1. ACErxn¶

1.1. Python library for reaction network generation¶

The acerxn package holds a collection of tools for the generation of reaction networks from known reactant-product pairs [1]. A reaction network connects a reactant R and a product P via a large amount of stable intermediate structures of the same stoichiometry.

The ACErxn package makes heavy use of the AMS Python library PLAMS.

The minimal input requirements are:

1. Coordinates of all reactant and product molecules.
2. A set of atom indices for the active atoms in the reactants. The active atoms are the only atoms that can participate in bond breaking/forming.
3. Molecular charges of the reactants.

The ACErxn procedure consists of three steps, that by default will be performed consecutively.

1. Intermediate generation: A set of intermediates is generated by enumeratively breaking and forming bonds in the reactant molecules.
2. Network creation: The intermediates are connected by elementary reactions, using filters based on the number of broken and formed bonds.
3. Network minimization: The most likely mechanisms from reactant to product are extracted, using shortest path algorithms [2] [3].

After running ACErxn the reaction network info and the intermediates are stored as RKF files in a results folder. ACErxn is set up as a PLAMS-like library, and uses PLAMS to generate a working folder with the default name plams_workdir. After running a single ACErxn job, the results folder is located inside this working folder, as plams_workdir/acerxn/acerxn.results.

When the final step is completed (step 3), the shortest paths from reactant to product are stored as a separate network, in a separate folder containing RKF files. This folder is named plams_workdir/acerxn/shortest_paths. Both the full network and the shortest path network can be visualized using AMSMovie.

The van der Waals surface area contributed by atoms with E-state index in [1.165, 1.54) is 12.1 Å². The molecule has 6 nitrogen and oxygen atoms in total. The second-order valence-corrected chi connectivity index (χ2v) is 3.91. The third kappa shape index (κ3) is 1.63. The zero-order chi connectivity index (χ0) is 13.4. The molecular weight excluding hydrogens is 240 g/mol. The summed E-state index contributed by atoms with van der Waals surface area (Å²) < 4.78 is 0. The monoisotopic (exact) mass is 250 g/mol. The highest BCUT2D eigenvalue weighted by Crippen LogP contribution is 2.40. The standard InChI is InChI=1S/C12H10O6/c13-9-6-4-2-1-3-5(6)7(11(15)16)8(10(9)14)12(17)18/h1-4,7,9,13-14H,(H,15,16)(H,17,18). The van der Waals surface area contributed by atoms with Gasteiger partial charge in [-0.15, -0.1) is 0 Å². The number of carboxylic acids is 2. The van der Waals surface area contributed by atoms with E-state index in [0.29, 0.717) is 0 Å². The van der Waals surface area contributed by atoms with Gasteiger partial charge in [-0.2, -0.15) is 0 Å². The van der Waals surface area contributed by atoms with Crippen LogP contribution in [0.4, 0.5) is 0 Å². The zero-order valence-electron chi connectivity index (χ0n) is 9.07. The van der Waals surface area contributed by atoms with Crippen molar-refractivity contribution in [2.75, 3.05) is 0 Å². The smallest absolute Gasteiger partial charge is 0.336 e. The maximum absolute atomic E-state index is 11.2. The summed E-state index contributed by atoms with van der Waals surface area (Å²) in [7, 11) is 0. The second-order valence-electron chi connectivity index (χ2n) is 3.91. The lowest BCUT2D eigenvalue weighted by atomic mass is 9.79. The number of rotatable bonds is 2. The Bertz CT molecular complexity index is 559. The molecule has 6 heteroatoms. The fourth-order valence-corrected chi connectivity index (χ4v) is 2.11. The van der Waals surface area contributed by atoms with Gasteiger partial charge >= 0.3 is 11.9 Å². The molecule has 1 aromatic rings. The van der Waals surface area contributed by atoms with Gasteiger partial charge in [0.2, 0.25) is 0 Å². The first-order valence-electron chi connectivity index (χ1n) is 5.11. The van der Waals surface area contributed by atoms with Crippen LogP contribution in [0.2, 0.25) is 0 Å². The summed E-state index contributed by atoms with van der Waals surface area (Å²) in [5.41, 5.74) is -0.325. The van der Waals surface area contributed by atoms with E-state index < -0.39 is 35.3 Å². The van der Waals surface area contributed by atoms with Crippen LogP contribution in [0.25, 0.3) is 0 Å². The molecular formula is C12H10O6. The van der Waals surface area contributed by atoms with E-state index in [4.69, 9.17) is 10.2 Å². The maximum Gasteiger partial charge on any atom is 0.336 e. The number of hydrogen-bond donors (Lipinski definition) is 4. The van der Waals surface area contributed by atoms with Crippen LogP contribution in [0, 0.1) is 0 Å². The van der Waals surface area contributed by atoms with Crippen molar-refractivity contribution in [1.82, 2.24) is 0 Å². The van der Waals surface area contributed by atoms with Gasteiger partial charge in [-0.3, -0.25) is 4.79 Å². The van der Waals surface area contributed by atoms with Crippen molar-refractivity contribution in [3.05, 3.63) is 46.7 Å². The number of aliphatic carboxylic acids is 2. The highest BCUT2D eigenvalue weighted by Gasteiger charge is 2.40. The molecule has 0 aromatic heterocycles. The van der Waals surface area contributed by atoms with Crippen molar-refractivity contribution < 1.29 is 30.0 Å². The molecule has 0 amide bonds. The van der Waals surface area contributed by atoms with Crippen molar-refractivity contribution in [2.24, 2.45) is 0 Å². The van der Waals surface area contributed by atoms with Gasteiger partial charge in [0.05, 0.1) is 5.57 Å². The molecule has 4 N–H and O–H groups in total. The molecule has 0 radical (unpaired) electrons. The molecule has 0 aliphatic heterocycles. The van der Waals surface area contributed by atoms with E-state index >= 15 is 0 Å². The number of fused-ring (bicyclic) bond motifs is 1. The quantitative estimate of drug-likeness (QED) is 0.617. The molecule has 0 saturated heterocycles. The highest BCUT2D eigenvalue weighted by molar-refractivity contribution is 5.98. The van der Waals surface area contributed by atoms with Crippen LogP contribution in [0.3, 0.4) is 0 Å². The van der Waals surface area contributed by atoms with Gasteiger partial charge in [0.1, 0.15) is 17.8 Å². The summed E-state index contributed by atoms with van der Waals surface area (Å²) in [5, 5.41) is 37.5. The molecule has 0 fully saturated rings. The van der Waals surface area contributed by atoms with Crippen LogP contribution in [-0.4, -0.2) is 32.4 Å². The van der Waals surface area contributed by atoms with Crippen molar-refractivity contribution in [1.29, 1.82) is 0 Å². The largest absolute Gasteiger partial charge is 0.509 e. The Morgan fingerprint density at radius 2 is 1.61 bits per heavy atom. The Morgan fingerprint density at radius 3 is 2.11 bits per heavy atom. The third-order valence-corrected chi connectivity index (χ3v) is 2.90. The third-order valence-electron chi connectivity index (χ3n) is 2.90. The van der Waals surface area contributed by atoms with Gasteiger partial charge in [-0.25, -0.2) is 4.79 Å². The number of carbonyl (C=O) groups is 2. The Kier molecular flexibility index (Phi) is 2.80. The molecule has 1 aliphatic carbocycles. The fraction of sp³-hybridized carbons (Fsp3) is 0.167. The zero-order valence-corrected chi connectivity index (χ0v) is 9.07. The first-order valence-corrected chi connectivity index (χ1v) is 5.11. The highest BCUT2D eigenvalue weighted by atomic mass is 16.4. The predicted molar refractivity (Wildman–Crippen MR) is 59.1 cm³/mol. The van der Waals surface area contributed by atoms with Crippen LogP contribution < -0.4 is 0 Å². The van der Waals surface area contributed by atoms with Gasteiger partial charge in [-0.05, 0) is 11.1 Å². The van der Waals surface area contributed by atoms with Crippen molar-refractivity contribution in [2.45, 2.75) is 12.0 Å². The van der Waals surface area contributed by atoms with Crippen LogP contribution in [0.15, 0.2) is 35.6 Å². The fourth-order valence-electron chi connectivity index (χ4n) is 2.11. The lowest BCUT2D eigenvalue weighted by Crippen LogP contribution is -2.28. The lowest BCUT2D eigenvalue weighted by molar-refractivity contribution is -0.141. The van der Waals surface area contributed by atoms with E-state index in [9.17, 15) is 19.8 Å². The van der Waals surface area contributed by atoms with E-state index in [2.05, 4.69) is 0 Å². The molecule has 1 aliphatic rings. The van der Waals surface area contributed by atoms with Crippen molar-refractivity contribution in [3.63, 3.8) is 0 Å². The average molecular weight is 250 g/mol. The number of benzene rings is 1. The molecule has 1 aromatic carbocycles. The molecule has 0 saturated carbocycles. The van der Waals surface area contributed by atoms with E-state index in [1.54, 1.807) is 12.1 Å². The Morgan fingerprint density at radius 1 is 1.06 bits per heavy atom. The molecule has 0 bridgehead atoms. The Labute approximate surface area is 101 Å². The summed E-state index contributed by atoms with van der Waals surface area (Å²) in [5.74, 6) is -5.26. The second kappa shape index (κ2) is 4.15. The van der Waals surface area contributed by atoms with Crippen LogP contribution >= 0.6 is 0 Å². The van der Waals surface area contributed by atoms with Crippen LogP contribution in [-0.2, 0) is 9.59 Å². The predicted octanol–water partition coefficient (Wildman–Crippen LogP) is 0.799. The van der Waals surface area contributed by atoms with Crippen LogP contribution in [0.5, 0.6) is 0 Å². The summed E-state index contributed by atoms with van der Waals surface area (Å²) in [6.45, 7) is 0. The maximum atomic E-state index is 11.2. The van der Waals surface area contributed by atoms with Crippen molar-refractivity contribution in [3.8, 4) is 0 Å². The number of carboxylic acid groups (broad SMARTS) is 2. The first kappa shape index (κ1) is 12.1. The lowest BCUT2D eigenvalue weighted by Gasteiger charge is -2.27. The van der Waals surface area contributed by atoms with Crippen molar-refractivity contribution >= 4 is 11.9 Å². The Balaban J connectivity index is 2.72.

ACErxn can be used in two ways:

1. As a Python library.
2. As a command line tool, requiring a text input.

The command line tool is a wrapper around the Python library.

1.2. Simple example¶

As an example, a small reaction network is created for a simple unimolecular reaction.

The set of active atoms needs to be selected as small as possible, to keep the process of network generation efficient. In this case we use chemical intuition to select only the atoms in transparent yellow circles as active atoms. In general, the number of selected active atoms should be no larger than 10.

The first example uses ACErxn as a Python library. It can be found in $AMSHOME/scripting/acerxn/examples/simple. The reactant and product geometries need to be provided as separate files (e.g. as .xyz or .mol files). If no bonding information is provided in the files, then the bonds will be guessed (guess_bonds()). import networkx as nx import matplotlib.pyplot as plt from scm.plams import Molecule, Settings from scm.plams import init, finish from acerxn import Reactant, ACErxnJob, default_settings def main () : """ The main script """ reactant_filenames = ['reactant.xyz'] product_filenames = ['product.xyz'] # Some user supplied info on the reactants molcharges = [0] active_atoms = [[0,12,13,15]] # Create the reactant molecules reactants = [Molecule(fn) for fn in reactant_filenames] reactant = Reactant(reactants, active_atoms, molcharges) reactant.guess_fragments() # Create the product molecules products = [Molecule(fn) for fn in product_filenames] # Create the settings object settings = default_settings() # QM engine settings engine_settings = Settings() engine_settings.Mopac.Model = 'PM6' settings.qmengine = engine_settings # Set up the ACE job job = ACErxnJob(reactant, products, settings=settings) # Now run the job, and create the reaction network init() result = job.run() finish() # Optionally plot the resulting reaction network #graph = result.get_network().graph #nx.draw( graph, with_labels=True, node_color='white', edgecolors='blue', font_weight='bold', node_size=4000 ) #plt.show() if __name__ == '__main__' : main()  The second example is a shell script that calls the ACErxn command line tool, and gives exactly the same result as the first example. In this case the reactant and product geometries are part of the input text. #!/bin/sh$AMSBIN/amspython \$AMSHOME/scripting/acerxn/run_acerxn.py << eor